Greek letters line the outside of the apartment complexes across from the Engineering IV building. Where there was once dirt and train tracks, there now glistens omegas, deltas and kappas hung from the side of freshly built student housing. That’s the vision.

Cal Poly has proposed building on-campus housing for all students in greek organizations. However, not all greek life members are happy with the proposal.

Included in the most recent Strategic Plan draft is a potential initiative to create a Greek Village for all greek organizations, including Panhellenic (PHA), Interfraternity Council (IFC) and the United Sorority Fraternity Council (USFC).

Although a location still has not been finalized for the village, the ideal area for it would be north of Engineering IV, near the lower sports complex fields, Vice President for Student Affairs Keith Humphrey said in an interview.

The village is meant to support a measure to create safer, healthier and more leadership-based greek organizations.

This is not the first time Cal Poly has brought up the possibility of building on-campus housing specifically for students in greek life.

The possibility for all-greek student housing was first brought up in 2013. When Cal Poly entered into the deferred recruitment compromise, which created party registration and risk management policies and expanded the greek system, students in greek life asked the administration to explore the feasibility of a creating a Greek Village, Humphrey said.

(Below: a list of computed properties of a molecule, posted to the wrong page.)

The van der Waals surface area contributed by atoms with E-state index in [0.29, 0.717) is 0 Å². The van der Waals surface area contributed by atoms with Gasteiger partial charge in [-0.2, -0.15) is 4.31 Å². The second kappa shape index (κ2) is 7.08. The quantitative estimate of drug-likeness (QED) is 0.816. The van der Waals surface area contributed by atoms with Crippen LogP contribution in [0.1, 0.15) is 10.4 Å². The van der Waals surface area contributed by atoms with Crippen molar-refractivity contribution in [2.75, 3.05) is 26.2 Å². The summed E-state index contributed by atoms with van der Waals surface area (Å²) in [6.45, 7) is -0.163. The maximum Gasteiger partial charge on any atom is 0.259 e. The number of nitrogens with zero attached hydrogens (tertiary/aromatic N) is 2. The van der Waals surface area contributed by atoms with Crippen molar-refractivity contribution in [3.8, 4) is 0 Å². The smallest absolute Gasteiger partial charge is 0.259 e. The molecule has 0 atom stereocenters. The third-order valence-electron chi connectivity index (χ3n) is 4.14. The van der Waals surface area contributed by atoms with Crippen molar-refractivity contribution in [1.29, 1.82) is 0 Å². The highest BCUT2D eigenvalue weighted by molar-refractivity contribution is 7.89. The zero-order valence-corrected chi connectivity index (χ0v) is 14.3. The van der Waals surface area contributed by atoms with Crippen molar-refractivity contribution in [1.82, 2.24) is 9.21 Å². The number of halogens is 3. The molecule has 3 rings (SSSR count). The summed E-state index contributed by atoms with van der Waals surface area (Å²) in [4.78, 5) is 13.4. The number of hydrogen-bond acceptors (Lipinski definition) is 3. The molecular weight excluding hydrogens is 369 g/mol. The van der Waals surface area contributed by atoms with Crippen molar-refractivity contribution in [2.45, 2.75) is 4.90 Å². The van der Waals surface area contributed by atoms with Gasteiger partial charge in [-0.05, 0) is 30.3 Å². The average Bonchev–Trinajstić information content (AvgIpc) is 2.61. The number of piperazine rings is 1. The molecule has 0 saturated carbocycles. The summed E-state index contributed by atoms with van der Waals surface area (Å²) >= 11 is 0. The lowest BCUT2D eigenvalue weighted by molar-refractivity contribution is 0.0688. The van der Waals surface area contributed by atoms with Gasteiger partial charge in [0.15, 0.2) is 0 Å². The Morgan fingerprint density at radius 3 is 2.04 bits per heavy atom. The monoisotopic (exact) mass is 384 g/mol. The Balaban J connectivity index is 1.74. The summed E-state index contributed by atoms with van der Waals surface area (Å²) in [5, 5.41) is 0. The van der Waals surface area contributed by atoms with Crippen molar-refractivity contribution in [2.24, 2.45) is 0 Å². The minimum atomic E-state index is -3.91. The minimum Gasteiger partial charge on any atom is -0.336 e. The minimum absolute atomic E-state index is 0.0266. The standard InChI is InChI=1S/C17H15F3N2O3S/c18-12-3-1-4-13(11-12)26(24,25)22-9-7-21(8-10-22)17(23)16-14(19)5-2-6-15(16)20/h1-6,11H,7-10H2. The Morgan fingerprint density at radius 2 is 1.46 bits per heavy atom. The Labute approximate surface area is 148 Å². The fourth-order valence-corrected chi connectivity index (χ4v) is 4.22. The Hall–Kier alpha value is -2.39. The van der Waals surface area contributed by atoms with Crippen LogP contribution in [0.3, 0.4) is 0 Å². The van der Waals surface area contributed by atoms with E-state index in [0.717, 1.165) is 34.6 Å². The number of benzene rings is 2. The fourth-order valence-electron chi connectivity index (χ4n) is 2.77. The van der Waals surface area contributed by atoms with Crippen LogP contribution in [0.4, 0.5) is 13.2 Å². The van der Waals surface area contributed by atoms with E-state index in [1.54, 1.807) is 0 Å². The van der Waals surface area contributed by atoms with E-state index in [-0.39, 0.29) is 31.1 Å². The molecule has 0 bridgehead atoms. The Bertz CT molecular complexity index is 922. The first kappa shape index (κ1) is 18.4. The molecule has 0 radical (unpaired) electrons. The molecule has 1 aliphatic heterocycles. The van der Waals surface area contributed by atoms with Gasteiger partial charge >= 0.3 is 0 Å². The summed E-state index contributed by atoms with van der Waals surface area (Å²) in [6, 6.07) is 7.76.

The village would create a facility where all fraternity and sorority houses could be together and share facilities, effectively moving them out of neighborhoods.

“A lot of our greek organizations are living or holding membership functions in facilities that were not designed for the size of their organization,” Humphrey said. “So our students have regularly asked for the university to help them find and create facilities that are more appropriate to the size of their organizations.”

Since then, Cal Poly has looked to other universities’ on-campus housing for students in greek life as an example. One model the university has especially kept an eye on is the one at Arizona State University (ASU) because of the different model configurations organizations can choose from for their house, Humphrey said.